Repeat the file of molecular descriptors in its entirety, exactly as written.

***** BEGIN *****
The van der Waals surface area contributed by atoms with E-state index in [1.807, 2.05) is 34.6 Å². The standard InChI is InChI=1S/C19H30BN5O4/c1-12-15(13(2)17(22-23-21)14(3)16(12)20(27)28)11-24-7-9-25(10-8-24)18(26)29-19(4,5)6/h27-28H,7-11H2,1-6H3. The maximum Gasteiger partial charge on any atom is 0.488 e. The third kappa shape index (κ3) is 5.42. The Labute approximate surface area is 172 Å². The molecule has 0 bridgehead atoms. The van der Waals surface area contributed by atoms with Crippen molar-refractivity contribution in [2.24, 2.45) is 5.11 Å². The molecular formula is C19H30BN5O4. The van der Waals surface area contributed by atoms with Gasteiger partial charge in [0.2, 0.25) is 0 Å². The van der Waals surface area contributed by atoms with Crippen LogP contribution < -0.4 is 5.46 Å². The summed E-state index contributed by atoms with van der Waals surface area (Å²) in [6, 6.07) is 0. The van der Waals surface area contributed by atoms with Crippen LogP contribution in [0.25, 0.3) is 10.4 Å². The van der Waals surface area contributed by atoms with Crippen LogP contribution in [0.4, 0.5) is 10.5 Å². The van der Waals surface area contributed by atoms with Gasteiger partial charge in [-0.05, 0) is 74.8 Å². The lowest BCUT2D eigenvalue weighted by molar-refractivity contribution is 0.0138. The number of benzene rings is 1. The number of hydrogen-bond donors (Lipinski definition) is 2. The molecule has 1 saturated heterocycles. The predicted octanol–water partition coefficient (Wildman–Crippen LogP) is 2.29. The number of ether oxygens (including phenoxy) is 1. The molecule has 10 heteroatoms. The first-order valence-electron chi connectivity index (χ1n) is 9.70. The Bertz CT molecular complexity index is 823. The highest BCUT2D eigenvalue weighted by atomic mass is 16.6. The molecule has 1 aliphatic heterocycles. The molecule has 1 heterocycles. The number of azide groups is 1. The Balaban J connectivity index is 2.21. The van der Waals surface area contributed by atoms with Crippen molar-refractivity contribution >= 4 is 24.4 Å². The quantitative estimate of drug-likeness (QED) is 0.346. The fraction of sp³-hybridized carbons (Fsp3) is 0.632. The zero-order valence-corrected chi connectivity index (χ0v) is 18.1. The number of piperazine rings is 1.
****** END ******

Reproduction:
The van der Waals surface area contributed by atoms with E-state index in [1.807, 2.05) is 34.6 Å². The standard InChI is InChI=1S/C19H30BN5O4/c1-12-15(13(2)17(22-23-21)14(3)16(12)20(27)28)11-24-7-9-25(10-8-24)18(26)29-19(4,5)6/h27-28H,7-11H2,1-6H3. The maximum Gasteiger partial charge on any atom is 0.488 e. The third kappa shape index (κ3) is 5.42. The Labute approximate surface area is 172 Å². The molecule has 0 bridgehead atoms. The van der Waals surface area contributed by atoms with Crippen molar-refractivity contribution in [2.24, 2.45) is 5.11 Å². The molecular formula is C19H30BN5O4. The van der Waals surface area contributed by atoms with Gasteiger partial charge in [0.2, 0.25) is 0 Å². The van der Waals surface area contributed by atoms with Crippen LogP contribution < -0.4 is 5.46 Å². The summed E-state index contributed by atoms with van der Waals surface area (Å²) in [6, 6.07) is 0. The van der Waals surface area contributed by atoms with Crippen LogP contribution in [0.25, 0.3) is 10.4 Å². The van der Waals surface area contributed by atoms with Crippen LogP contribution in [0.4, 0.5) is 10.5 Å². The van der Waals surface area contributed by atoms with Gasteiger partial charge in [-0.05, 0) is 74.8 Å². The lowest BCUT2D eigenvalue weighted by molar-refractivity contribution is 0.0138. The number of benzene rings is 1. The number of hydrogen-bond donors (Lipinski definition) is 2. The molecule has 1 saturated heterocycles. The predicted octanol–water partition coefficient (Wildman–Crippen LogP) is 2.29. The number of ether oxygens (including phenoxy) is 1. The molecule has 10 heteroatoms. The first-order valence-electron chi connectivity index (χ1n) is 9.70. The Bertz CT molecular complexity index is 823. The highest BCUT2D eigenvalue weighted by atomic mass is 16.6. The molecule has 1 aliphatic heterocycles. The molecule has 1 heterocycles. The number of azide groups is 1. The Balaban J connectivity index is 2.21. The van der Waals surface area contributed by atoms with Crippen molar-refractivity contribution >= 4 is 24.4 Å². The quantitative estimate of drug-likeness (QED) is 0.346. The fraction of sp³-hybridized carbons (Fsp3) is 0.632. The zero-order valence-corrected chi connectivity index (χ0v) is 18.1. The number of piperazine rings is 1.